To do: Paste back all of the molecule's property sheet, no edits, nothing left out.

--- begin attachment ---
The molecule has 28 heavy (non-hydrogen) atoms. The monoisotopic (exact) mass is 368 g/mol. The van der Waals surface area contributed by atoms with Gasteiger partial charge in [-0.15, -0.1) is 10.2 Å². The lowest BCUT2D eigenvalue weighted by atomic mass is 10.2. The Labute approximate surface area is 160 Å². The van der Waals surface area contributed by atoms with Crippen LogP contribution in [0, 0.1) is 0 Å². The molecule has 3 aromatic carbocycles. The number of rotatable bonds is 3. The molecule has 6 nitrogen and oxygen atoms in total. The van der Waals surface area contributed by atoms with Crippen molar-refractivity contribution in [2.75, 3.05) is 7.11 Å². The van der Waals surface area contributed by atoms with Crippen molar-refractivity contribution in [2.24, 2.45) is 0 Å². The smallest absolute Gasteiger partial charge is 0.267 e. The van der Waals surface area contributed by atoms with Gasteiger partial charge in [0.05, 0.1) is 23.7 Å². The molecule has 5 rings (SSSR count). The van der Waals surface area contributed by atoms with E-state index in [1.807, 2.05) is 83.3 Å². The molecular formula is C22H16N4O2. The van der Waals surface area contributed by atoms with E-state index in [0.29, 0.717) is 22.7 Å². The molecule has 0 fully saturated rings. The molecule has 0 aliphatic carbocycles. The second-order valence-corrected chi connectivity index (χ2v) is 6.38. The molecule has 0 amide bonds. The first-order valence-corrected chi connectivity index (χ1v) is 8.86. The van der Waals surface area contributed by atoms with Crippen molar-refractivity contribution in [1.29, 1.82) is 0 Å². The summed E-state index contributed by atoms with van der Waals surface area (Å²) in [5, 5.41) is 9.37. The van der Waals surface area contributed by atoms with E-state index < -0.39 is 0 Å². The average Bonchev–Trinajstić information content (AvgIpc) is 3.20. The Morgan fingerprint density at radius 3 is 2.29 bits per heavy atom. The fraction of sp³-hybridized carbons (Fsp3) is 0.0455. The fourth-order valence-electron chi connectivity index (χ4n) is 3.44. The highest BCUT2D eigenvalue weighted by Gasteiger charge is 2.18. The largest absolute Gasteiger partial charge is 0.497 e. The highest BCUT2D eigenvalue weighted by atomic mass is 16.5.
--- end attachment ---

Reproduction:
The molecule has 28 heavy (non-hydrogen) atoms. The monoisotopic (exact) mass is 368 g/mol. The van der Waals surface area contributed by atoms with Gasteiger partial charge in [-0.15, -0.1) is 10.2 Å². The lowest BCUT2D eigenvalue weighted by atomic mass is 10.2. The Labute approximate surface area is 160 Å². The van der Waals surface area contributed by atoms with Crippen LogP contribution in [0, 0.1) is 0 Å². The molecule has 3 aromatic carbocycles. The number of rotatable bonds is 3. The molecule has 6 nitrogen and oxygen atoms in total. The van der Waals surface area contributed by atoms with Crippen molar-refractivity contribution in [2.75, 3.05) is 7.11 Å². The van der Waals surface area contributed by atoms with Crippen molar-refractivity contribution in [2.24, 2.45) is 0 Å². The smallest absolute Gasteiger partial charge is 0.267 e. The van der Waals surface area contributed by atoms with Gasteiger partial charge in [0.05, 0.1) is 23.7 Å². The molecule has 5 rings (SSSR count). The van der Waals surface area contributed by atoms with E-state index in [1.807, 2.05) is 83.3 Å². The molecular formula is C22H16N4O2. The van der Waals surface area contributed by atoms with E-state index in [0.29, 0.717) is 22.7 Å². The molecule has 0 fully saturated rings. The molecule has 0 aliphatic carbocycles. The second-order valence-corrected chi connectivity index (χ2v) is 6.38. The molecule has 0 amide bonds. The first-order valence-corrected chi connectivity index (χ1v) is 8.86. The van der Waals surface area contributed by atoms with Crippen molar-refractivity contribution in [1.29, 1.82) is 0 Å². The summed E-state index contributed by atoms with van der Waals surface area (Å²) in [5, 5.41) is 9.37. The van der Waals surface area contributed by atoms with E-state index < -0.39 is 0 Å². The average Bonchev–Trinajstić information content (AvgIpc) is 3.20. The Morgan fingerprint density at radius 3 is 2.29 bits per heavy atom. The fraction of sp³-hybridized carbons (Fsp3) is 0.0455. The fourth-order valence-electron chi connectivity index (χ4n) is 3.44. The highest BCUT2D eigenvalue weighted by Gasteiger charge is 2.18. The largest absolute Gasteiger partial charge is 0.497 e. The highest BCUT2D eigenvalue weighted by atomic mass is 16.5.